Rick Hulse Road Trip 2017 (part 4)

It was with a certain amount of regret that we left Encamp in Andorra and headed for the French border, but all sadness at having to leave this beautiful place was soon supplanted by the joy of riding through the stunning scenery 
of the Pyrenees.

At one point we passed through a rare set of roadworks… or perhaps it would be more correct to say ‘wall works’ because the reason for the stretch of road being narrowed with cones was to allow a couple of dozen men to work on a sheer rock face about 40 feet above us where they were busy securing steel netting to protect road users from falling rocks. They even had some fairly heavy plant suspended on steel hawsers halfway up the rock face –damned impressive stuff!
A few miles further up the CG2 my mate Paul signalled me to pull into a rough car park at the top of Port d’Envalira which, at 2408m above sea level, is the highest paved road in the Pyrenees. Paul was riding a Honda DN01 trike and it’d begun overheating on the steady climb up from Encamp.
It was at this point that I pointed out that perhaps the very well paid and highly qualified Honda design engineers may have had a valid reason after all for fitting cowlings around the radiator. Paul’d earlier removed one to allow easier access to the radiator filler, and he was adamant that it was purely cosmetic. He grudgingly refitted the cowling and, by sheer coincidence, the trike didn’t overheat again for the rest of the trip.
The views from this high point were spectacular, and a few hundred feet below us there was a strange compact circuit nestling between bends in the road. At the time we thought it might be a go-kart circuit, but I later discovered that it’s used for racing cars on ice and in snow. At least that explains why it was deserted in July!
Another thing that was quite noticeable from our viewpoint was that we could see five petrol stations. In fact throughout Andorra there seem to be far more petrol stations than could feasibly be required in such a relatively small principality, so we came to the somewhat cynical, though thoroughly plausible, conclusion that it must have something to do with Andorra 
being a tax haven, and the big petrochemical companies needing outlets there so they can take advantage of the ludicrously fraudulent EEC taxation system.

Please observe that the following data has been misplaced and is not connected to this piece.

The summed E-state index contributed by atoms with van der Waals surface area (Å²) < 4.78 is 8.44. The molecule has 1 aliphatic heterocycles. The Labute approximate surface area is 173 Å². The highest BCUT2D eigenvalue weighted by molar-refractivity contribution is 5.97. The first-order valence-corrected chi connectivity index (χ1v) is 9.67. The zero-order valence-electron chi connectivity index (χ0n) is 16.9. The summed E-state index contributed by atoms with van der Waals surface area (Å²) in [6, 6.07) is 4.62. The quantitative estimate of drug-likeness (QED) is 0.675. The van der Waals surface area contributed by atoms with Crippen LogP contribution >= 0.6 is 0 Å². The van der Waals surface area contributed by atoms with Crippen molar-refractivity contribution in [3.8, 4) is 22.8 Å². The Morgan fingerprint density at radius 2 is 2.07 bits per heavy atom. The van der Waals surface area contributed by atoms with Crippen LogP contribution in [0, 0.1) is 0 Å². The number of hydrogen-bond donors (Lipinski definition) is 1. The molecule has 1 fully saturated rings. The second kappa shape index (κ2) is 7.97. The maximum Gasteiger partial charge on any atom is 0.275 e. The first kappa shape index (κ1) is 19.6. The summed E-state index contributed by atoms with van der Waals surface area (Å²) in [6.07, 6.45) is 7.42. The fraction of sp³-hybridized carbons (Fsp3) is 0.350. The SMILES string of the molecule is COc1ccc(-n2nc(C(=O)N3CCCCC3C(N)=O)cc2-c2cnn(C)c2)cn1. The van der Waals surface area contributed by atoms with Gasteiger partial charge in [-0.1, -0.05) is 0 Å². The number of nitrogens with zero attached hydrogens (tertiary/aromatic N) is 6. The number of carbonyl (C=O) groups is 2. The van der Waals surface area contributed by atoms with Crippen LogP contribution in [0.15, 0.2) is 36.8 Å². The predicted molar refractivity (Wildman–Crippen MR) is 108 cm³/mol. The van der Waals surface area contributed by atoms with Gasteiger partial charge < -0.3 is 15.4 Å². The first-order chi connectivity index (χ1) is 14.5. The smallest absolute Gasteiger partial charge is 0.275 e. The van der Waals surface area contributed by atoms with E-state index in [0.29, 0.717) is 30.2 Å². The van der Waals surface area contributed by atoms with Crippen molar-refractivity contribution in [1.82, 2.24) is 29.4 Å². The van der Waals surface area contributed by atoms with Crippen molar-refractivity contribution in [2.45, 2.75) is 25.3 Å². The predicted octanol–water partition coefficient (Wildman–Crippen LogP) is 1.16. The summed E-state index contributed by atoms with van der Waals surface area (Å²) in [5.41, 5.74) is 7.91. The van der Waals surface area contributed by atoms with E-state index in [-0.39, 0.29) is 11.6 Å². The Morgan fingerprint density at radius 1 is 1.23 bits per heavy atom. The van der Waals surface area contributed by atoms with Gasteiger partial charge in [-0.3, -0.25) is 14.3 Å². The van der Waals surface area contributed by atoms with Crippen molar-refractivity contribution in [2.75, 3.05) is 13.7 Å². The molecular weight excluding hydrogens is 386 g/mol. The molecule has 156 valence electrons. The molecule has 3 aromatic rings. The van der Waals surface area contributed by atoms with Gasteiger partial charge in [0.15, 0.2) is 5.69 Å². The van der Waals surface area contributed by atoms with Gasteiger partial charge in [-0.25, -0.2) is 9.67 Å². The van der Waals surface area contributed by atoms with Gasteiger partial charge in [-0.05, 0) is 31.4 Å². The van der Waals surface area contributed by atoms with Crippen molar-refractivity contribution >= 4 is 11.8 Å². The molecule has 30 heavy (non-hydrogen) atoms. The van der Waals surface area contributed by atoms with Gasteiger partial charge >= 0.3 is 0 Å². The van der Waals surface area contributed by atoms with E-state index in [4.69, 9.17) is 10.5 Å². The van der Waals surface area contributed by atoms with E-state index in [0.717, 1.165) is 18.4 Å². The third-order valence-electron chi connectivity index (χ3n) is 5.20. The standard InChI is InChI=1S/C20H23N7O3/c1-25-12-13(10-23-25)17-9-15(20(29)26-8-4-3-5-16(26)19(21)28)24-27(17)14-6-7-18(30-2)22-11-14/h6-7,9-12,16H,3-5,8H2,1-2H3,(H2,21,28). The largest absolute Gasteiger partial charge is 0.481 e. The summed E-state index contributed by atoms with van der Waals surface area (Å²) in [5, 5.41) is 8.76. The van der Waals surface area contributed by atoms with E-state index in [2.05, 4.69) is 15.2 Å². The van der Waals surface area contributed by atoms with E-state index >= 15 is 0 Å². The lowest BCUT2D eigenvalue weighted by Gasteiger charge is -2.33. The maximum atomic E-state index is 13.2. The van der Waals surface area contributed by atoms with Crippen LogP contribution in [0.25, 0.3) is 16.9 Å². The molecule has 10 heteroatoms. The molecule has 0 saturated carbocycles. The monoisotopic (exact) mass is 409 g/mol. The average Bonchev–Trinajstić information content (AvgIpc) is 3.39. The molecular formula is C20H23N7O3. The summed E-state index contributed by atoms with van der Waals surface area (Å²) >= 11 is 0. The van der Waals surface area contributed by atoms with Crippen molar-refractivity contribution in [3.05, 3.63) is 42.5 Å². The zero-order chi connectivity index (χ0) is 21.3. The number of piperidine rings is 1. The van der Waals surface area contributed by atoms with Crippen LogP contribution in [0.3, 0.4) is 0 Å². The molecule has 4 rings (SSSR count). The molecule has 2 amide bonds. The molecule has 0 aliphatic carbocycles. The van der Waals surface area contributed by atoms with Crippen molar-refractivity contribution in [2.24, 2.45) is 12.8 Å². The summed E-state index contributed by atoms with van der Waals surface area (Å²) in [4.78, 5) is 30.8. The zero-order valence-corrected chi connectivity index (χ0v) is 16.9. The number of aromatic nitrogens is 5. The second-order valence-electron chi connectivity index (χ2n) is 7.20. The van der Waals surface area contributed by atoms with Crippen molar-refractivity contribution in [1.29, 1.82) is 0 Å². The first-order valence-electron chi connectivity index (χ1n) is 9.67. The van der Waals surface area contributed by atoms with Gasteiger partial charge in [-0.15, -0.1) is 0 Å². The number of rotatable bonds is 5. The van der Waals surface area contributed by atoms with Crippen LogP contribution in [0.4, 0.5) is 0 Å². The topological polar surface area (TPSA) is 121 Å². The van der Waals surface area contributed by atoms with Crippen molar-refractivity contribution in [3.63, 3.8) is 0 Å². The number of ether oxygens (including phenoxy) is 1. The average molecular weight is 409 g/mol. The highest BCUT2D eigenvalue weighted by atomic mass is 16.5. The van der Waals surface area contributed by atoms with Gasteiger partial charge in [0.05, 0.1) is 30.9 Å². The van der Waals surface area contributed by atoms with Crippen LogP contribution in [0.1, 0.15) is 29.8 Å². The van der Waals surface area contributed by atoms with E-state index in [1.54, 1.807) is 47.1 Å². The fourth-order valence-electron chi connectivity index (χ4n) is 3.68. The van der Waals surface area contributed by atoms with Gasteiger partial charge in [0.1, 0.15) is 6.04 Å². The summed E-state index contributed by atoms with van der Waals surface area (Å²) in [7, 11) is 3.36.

Soon we were heading down some wonderfully steep and twisty roads and on through the ski resort of El Pas de la Casa before crossing the border into France. Half an hour later, the weather went from glorious to dull and rainy with an abruptness that was like emerging from Narnia. Some heavy weather had backed up against the French side of the Pyrenees, and we had to ride through it all the way to Toulouse. We’d originally hoped to visit the medieval city of Carcassonne, south-east of Toulouse, but the local campsites were expensive and most had a three-night minimum stay. I suppose that’s what you have to expect around popular tourist attractions, but it still pisses me off.
With all of the winding roads in the mountains, and the unexpected stop to sort out the overheating trike, it took longer than planned to reach our campsite at Cahors, about 100k north of Toulouse. We’d been hoping to take in some of the music and atmosphere of the Cahors blues festival that was on in the town at the time, but we were tired and the campsite was on the opposite side of the river Lot with a long and convoluted route into the town where parking is hard to find, so we decided to get pissed by the river instead. One of the reasons for camping at Cahors was that it gave us the option of diverting off the next leg of our main route to visit the famous Lascaux Caves at Montignac on the Dordogne, with their exceptional prehistoric paintings of animals that roamed the landscape 20,000 years ago. Montignac took a bit of finding, (we were courageously relying on maps rather than sat navs) and, sad to say, it wasn’t worth the effort.
We knew the Lascaux Caves that we were hoping to see were a recreation of the originals (which had to be protected from the effects of too many visitors), but we weren’t expecting such a Disneyesque tourist trap. At the door of the great concrete and glass monstrosity built around the caves (even more distasteful than what English Heritage have done at Stonehenge), a bored-looking gendarme with an impressive-looking machine gun stood by, stolidly ignoring me telling a security guard to ‘go f**k himself’ when he tried to search me. We then queued for 20 minutes, only to be told that it is strictly ‘guided tours’ and we would have to wait four hours until space was available on a tour (or five for the one in English). Needless to say, we declined their offer and left with just a brief pause for me to rant about the blatant exploitation of historic sites by greedy corporations. My advice, if you are ever in that area, is; don’t bother visiting the Lascaux Caves!
Our next campsite was at Limoges and our sole reason for choosing this location was so we could visit the Second World War massacre site at Oradour-Sur-Glane. As I’ve already covered that visit in a previous article (see issue 402), I will simply say that if you’re ever in the area, make a point of visiting Oradour-Sur-Glane, but be prepared for your heart breaking when you do.
The remainder of our trip consisted of two nights at my brother Bill’s place in Le Guedeniau near Baugé-en-Anjou, drinking with old friends and relaxing in the baking sun before returning to Blighty via the Caen-Portsmouth ferry. Altogether we did 2,500 miles in 14 days and we are already thinking about next year’s trip. I hope these travelogues have given some folk the urge to go touring themselves – for a biker, there are few things as exhilarating than a good long road trip with a few well-chosen friends.

Enjoy more Back Street Heroes reading in the monthly magazine. Click here to subscribe.

Comments

comments